Digestion: How Food Combining Matters
Millions of Americans are plagued with heartburn, abdominal pain, bloating, gas, nausea, bowel difficulties and other digestive problems. Much more than inconvenient, these are telltale signs of poor digestion-result in in deficiency and toxicity. To eliminate these problems, follow a few simple guidelines, which will support healthy digestion. You can choose digestion habits that will bring nutrients into your cells and let wastes out of your body efficiently.
The basic steps for food combining that matters are:
Eat the right combinations of foods, because certain foods digest better together than others.
Chew your food well, to assist in the digestive process. Nutrients must be absorbed properly through your intestinal walls and transported throughout your body to all the cells that need them.
Wastes must excrete from the body.
Deficiency may occur if food is not properly digested and absorbed. Toxicity occurs when undigested food “sits” too long, either in the stomach or in the intestines, where it rots, ferments and putrefies, creating toxins.
Although eating a variety of foods is a great idea, we are not designed to digest them all at the same time. Learning which foods go well with each other is what “food combining” is all about. Our digestive system has adapted and evolved over thousands of years; until recently humankind did not eat the combinations of foods that are now “normal”. Our hunter-gatherer ancestors often ate one food at a time directly from the source. They had no way to preserve or store them.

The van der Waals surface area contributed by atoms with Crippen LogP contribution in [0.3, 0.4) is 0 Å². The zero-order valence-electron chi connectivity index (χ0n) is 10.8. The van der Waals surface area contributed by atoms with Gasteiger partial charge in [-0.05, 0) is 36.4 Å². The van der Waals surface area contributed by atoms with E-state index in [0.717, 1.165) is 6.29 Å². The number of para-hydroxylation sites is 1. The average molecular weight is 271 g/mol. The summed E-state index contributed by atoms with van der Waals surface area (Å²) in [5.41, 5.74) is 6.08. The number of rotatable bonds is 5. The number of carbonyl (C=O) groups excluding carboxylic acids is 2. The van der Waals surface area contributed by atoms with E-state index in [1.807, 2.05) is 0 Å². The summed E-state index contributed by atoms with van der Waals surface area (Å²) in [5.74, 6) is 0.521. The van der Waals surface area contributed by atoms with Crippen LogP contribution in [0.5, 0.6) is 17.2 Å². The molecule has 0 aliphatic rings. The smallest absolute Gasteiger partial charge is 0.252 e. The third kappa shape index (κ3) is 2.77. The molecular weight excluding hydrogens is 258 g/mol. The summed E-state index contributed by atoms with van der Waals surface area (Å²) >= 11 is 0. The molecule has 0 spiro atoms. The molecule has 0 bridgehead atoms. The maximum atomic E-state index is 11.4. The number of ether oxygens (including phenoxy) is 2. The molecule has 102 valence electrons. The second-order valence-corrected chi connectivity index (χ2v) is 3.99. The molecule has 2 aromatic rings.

When we are young, our digestive systems are working at peak performance and indulging in digestive indiscretions may be possible. As we age, digestive capacity diminishes. Forcing the body to digest incompatible foods which results in improperly digested food that produces dangerous toxins.
Proteins digest in an acid environment, but starches digest in an alkaline environment. You cannot create both at the same time. Fruit has special digestive requirements and should be eaten alone.
Food combinations that work well together and those that do not, consider a few simple food categories: proteins, starches, vegetables, and fruits (sweet, acid and melons).
Vegetables with proteins, okay.
Vegetables with starches, okay
Eat fruit alone.
Not certain which food fall into which categories? Here are examples.
Protein: Eggs, meat, fish, fowl, nuts, seeds, avocado, sprouts, milk products.
Starch: Corn, wheat, barley, rice, buckwheat, millet, oats, beans, potatoes, yams, squash, flour products, sugar
Vegetables: Asparagus, tomatoes, okra, green beans, green peas, broccoli, bell peppers, brussels sprouts, cabbage, lettuce, celery, cucumber, beets, eggplant, spinach, mushrooms, zucchini, radish, artichoke, beets, carrots, cauliflower, chives, ginger, garlic, leeks, onions
Sweet fruits: Bananas, currants, figs, dates, raisins, prunes, dried fruits, grapes
Acid fruits: Lemons, oranges, grapefruits, other citrus fruits, kiwi, plum, pineapple, mango, papaya, all berries, nectarines, apples, cherries, pears, apricots, peaches.
Melons : Cantaloupe, watermelon
Many of our traditional meals are comprised of wrong combinations. What we think of as a “good meal” are typically a harmful combination of starch and protein. We make the problem worse by accompanying meals with sugary drinks and desserts; these combinations cause the food to ferment and putrefy in the digestive system.
So remember HOW FOOD COMBINING MATTERS!